Multiple cysts in the ovaries lead to increased androgen production with anovulatory cycles and virilization (DD: congenital adrenal hyperplasia)

Ovarian tumor

Clinical symptoms are pelvic pain, palpable/visible protrusions.

Menopause praecox

A complete ovarian failure before the age of 40. There are various reasons (eg. autoimmune/metabolic diseases, radiotherapy/chemotherapy).

Asherman’s syndrome

Asherman’s syndrome results from obliteration of the uterine cavity by adhesions that prevent normal growth and shedding of the endometrium. Common causes include Gynaec procedure/curettage and genital tuberculosis in endemic areas.

Psychiatry/Psychosomatics

Psychogenic

By a changing rhythm of life and/or change of the environment, e.g. through travelling and/or extreme change in climate, menstruation may not occur over a longer period .

Anorexia nervosa

A secondary amenorrhea may occur as a result of complications of eating disorders, including anorexia nervosa and bulimia. The cause is a hormonal imbalance with increased cortisol secretion. The body creates a sort of “natural contraceptive protection” because it would not be able withstand a pregnancy. Often the patients perceive this more as a relief, which complicates the compliance with the therapy additionally.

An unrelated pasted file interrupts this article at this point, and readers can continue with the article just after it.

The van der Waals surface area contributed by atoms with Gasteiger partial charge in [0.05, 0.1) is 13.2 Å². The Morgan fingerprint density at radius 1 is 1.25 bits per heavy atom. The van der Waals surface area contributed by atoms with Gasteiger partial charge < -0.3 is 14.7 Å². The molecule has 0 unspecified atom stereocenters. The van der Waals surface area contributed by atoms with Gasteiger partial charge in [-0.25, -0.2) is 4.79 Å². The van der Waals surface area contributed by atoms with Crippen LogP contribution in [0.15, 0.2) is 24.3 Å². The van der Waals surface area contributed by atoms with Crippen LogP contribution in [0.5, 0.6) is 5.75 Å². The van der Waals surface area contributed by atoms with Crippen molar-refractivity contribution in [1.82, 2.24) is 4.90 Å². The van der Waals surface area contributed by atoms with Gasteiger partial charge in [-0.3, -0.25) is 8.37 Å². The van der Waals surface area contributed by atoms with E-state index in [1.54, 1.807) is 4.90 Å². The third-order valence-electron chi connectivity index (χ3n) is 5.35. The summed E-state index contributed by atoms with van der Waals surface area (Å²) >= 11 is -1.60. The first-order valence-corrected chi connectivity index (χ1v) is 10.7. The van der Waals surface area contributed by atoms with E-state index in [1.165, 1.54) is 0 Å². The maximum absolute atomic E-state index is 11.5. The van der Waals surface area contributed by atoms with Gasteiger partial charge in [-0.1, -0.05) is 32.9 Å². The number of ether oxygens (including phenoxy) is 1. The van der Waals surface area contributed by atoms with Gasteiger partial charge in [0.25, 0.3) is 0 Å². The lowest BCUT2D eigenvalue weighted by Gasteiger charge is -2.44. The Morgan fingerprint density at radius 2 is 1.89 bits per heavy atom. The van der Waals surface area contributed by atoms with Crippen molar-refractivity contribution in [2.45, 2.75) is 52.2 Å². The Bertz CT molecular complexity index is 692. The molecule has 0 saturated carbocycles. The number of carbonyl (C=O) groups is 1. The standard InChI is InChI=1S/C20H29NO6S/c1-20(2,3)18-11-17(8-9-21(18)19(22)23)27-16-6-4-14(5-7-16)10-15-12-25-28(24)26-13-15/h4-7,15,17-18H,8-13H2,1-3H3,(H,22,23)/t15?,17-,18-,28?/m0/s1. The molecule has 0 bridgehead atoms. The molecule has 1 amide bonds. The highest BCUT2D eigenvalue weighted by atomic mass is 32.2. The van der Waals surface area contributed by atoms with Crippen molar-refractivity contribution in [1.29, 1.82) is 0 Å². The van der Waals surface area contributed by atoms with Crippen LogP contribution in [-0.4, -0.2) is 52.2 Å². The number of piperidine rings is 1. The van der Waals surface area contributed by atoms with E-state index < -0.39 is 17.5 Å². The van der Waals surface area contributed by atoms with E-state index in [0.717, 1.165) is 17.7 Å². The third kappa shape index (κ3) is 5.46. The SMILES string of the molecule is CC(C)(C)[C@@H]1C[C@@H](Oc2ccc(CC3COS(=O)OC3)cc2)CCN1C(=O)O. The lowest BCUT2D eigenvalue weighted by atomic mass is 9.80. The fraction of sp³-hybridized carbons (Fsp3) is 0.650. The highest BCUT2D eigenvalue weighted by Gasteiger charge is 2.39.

Depression

In a manifest or depressive episode menstruation may not occur for months or years.

Side Effects

Anabolikaabusus

Hyperandrogenism, often combined with extreme performance sports.

Cushing’s syndrome

The most common cause of hypercortisolism is the exogenous glucocorticoids. Symptoms among others include not only androgenisation of women but also truncal obesity, peripheral muscle wasting, osteoporosis and arterial hypertension.

Radio-/chemotherapy

Irreversible damage to the ovaries leads to premature menopause (climacteric praecox).

Psychiatric medication

Tricyclic antidepressants and neuroleptics, especially risperidone, are potential polluters of amenorrhea (NW: hyperprolactinemia), as are corticosteroids (see Cushing’s syndrome).

Additional Tips

In practical work you do not have to be familiar with every single disease including diagnosis and treatment – as opposed to situation in your medical exams. However, you must be able to consider and decide whether colleagues from other fields should be consulted, and if so, which.

With just a few non-invasive means, such as medical history, physical examination, complete blood cell counts, based hormone parameters and sonography, your diagnostic skills will be much imrpoved.

Before any further diagnostic evaluation, however, you should always do a β-HCG-test to exclude pregnancy!

Structural abnormalities of uterus and outflow tract should be ruled out in intial evaluation that should also include testing for Hyperandrogenism and abnormal FSH levels (Hyperandrogenism is often suggestive of PCOS and rarely 21 hydroxylase deficiency. Elevated FSH levels are commonly seen in ovarian insufficiency. Reference: Harrison’s 20/e)

Patients with normal reproductive structure and either low or normal FSH levels should be ruled out for abnormal Prolactin levels (High prolactin levels seen due to both drugs and prolactinomas). The patients who turn out normal for Prolactin levels should be evaluated for other causes such as abnormal TSH, short stature, primary amennorhea, eating disorders and other chronic diseases